Garrow, Alan J.P. "Chapter Four: Elements Within Didache 1-5." The Gospel of Matthew's Dependence on the Didache. New York: T&T Clark International, 2004, 67-92.
Didache 1-5 is presented as pre-baptismal catechesis, which provides ethical guidance for the Christian life. Garrow notes that the material incorporates other early traditions. The Didache material can be compared with the other similar texts, especially Barnabas 18-20, to evaluate integrity of the teaching (Garrow 2004, 67). The material in Didache 1.3-6, or alternatively 1.3b-2.1, appears to have a specifically Christian influence. It is also, significantly, not present in the Latin Doctrina Apostolorum. Otherwise, the Doctrina Apostolorum hasa very close relatinship to the Didache's Two Ways material (Garrow 2004, 68).
Garrow notes that the passage which is considered an interpolation does not show the relatively artful work of a redactor which he would expect, unless the interpolation begins at 1.3a (Garrow 2004, 69-70). The Doctrina differs from the Didache at other points as wll, as does the Dead Sea material. In particular, Doctrina is not as forceful in its descriptions of the outcome for those who fall short in the Way of Life, when compared with the other texts (Garrow 2004, 74).
Garrow entertains the idea that there may be two layers of redaction which led to the current text of Didache 1.3-6 (Garrow 2004, 75). He concludes that 1.3-5a and 1.5b-6 are different elements which entered the teaching as independent sayings at different times (Garrow 2004, 77). Taken as a whole, Garrow's inclination is to take the individual sayings in this part of the Didache to be independent in their origin, but to have been gathered and organized prior to being drawn into the Didache (Garrow 2004, 83). He generalizes this tendency to the entirety of 1.3-5a. This passage has a relatively rhythmic structure, while the rest of the Two Ways does not show such care in word choice or arrangement (Garrow 2004, 84).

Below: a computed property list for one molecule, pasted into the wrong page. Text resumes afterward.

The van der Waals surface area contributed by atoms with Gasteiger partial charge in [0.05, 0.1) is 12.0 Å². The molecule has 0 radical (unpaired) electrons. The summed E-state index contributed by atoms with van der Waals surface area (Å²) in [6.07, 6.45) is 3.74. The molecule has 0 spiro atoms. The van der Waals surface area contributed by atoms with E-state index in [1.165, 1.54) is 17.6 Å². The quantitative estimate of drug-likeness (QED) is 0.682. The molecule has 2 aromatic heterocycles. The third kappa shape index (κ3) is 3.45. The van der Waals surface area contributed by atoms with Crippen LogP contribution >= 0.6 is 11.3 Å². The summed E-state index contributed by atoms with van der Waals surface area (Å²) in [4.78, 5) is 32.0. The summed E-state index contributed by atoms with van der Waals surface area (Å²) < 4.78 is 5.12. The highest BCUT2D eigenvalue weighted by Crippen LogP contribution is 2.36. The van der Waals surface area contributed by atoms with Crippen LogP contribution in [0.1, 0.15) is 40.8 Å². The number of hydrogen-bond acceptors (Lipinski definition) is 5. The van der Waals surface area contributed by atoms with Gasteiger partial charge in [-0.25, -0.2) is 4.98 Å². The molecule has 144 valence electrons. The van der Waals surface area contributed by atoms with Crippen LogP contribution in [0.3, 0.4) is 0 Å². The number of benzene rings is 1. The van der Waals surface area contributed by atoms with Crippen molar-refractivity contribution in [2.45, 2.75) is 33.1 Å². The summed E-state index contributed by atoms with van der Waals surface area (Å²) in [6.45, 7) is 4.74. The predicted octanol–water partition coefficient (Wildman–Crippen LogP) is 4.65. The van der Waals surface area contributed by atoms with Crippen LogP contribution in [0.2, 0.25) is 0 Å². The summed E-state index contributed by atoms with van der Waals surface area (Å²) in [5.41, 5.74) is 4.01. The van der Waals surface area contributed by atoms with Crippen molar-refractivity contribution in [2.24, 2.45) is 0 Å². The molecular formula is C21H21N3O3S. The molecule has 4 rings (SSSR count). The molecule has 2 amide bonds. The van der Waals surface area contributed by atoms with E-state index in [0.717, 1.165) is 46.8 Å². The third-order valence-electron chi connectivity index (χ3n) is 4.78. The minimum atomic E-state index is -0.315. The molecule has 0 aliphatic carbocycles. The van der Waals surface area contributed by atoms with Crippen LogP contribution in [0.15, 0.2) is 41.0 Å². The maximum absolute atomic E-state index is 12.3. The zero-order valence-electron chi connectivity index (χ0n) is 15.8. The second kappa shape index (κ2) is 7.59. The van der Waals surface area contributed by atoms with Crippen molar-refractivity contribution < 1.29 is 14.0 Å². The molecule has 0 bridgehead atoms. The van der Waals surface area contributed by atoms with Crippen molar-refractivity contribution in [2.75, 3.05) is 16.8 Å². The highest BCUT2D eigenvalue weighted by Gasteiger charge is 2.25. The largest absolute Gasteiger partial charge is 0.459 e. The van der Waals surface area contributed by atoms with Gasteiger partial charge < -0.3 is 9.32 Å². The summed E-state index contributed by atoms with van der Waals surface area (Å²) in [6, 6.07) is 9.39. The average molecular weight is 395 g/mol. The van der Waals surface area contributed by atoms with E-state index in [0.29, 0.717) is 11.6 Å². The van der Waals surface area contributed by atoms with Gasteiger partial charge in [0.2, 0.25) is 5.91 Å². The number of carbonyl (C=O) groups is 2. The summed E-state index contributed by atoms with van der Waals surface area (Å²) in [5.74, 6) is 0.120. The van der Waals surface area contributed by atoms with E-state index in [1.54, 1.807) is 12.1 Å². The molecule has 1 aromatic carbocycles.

Garrow recognizes that it would be beyond the scope of his book to review every place in the Didache where there may be a textual insertion. However, 1.2 and 5.2 are locations he considers important in his overall picture. 1.2, with a "golden rule" statement, has no parallel in Barnabas (Garrow 2004, 85). The golden rule statement, not present in all Two Ways versions, may well have been part of the collection of sayings used els3where. Garrow further takes 5.2a, 5.2b, and 6.1 to be statements added at three different times (Garrow 2004, 88). Garrow makes his argument here based on thier absence in Barnabas. Garrow does concede the parallel of 6.1 in Doctrina Apostolorum, a fact which has led some to consider it part of the source material used in the Didache (Garrow 2004, 89). However, Doctrina uses it in a very smooth manner compared to its use in the Didache. The verse does, however, provide a transition into the discussion of baptism (Garrow 2004, 90).
Garrow closes the chapter by detailing segments of Didache 1-5 which he believers were inserted after the original composition (Garrow 2004, 90-92). He considers this chapter and his chapters 2 and 3 to lay the groundwork for the upcoming analysis of compositional history.